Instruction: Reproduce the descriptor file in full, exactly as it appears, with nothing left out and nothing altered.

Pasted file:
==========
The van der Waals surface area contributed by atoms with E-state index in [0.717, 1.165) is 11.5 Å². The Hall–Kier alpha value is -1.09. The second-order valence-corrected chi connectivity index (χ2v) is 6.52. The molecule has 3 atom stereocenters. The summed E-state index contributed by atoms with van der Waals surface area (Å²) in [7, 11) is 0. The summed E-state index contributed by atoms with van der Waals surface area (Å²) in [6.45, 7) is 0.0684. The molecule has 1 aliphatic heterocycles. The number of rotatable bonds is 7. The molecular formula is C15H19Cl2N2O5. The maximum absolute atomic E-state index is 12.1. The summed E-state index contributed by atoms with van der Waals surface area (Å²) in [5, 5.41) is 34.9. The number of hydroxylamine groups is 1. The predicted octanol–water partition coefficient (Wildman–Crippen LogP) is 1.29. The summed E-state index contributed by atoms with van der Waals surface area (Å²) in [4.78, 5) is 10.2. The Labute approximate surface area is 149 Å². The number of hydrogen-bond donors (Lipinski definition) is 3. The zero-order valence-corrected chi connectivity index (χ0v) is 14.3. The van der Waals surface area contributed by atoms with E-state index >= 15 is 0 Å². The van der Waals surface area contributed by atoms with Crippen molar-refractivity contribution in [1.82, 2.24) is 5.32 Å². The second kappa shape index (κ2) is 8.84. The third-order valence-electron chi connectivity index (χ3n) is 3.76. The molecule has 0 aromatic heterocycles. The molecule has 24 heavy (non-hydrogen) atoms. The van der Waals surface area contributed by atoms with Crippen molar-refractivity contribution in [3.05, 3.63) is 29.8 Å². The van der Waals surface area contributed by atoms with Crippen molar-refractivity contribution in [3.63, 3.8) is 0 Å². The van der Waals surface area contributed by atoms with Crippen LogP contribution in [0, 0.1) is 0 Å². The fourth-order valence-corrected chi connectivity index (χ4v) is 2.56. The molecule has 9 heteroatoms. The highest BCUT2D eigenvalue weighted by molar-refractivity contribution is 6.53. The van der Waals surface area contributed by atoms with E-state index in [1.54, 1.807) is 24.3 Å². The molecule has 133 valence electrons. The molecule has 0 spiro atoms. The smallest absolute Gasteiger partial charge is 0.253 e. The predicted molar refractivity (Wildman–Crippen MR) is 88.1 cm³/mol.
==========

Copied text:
The van der Waals surface area contributed by atoms with E-state index in [0.717, 1.165) is 11.5 Å². The Hall–Kier alpha value is -1.09. The second-order valence-corrected chi connectivity index (χ2v) is 6.52. The molecule has 3 atom stereocenters. The summed E-state index contributed by atoms with van der Waals surface area (Å²) in [7, 11) is 0. The summed E-state index contributed by atoms with van der Waals surface area (Å²) in [6.45, 7) is 0.0684. The molecule has 1 aliphatic heterocycles. The number of rotatable bonds is 7. The molecular formula is C15H19Cl2N2O5. The maximum absolute atomic E-state index is 12.1. The summed E-state index contributed by atoms with van der Waals surface area (Å²) in [5, 5.41) is 34.9. The number of hydroxylamine groups is 1. The predicted octanol–water partition coefficient (Wildman–Crippen LogP) is 1.29. The summed E-state index contributed by atoms with van der Waals surface area (Å²) in [4.78, 5) is 10.2. The Labute approximate surface area is 149 Å². The number of hydrogen-bond donors (Lipinski definition) is 3. The zero-order valence-corrected chi connectivity index (χ0v) is 14.3. The van der Waals surface area contributed by atoms with E-state index >= 15 is 0 Å². The van der Waals surface area contributed by atoms with Crippen molar-refractivity contribution in [1.82, 2.24) is 5.32 Å². The second kappa shape index (κ2) is 8.84. The third-order valence-electron chi connectivity index (χ3n) is 3.76. The molecule has 0 aromatic heterocycles. The molecule has 24 heavy (non-hydrogen) atoms. The van der Waals surface area contributed by atoms with Crippen molar-refractivity contribution in [3.05, 3.63) is 29.8 Å². The van der Waals surface area contributed by atoms with Crippen molar-refractivity contribution in [3.63, 3.8) is 0 Å². The van der Waals surface area contributed by atoms with Crippen LogP contribution in [0, 0.1) is 0 Å². The fourth-order valence-corrected chi connectivity index (χ4v) is 2.56. The molecule has 9 heteroatoms. The highest BCUT2D eigenvalue weighted by molar-refractivity contribution is 6.53. The van der Waals surface area contributed by atoms with E-state index in [1.54, 1.807) is 24.3 Å². The molecule has 133 valence electrons. The molecule has 0 spiro atoms. The smallest absolute Gasteiger partial charge is 0.253 e. The predicted molar refractivity (Wildman–Crippen MR) is 88.1 cm³/mol.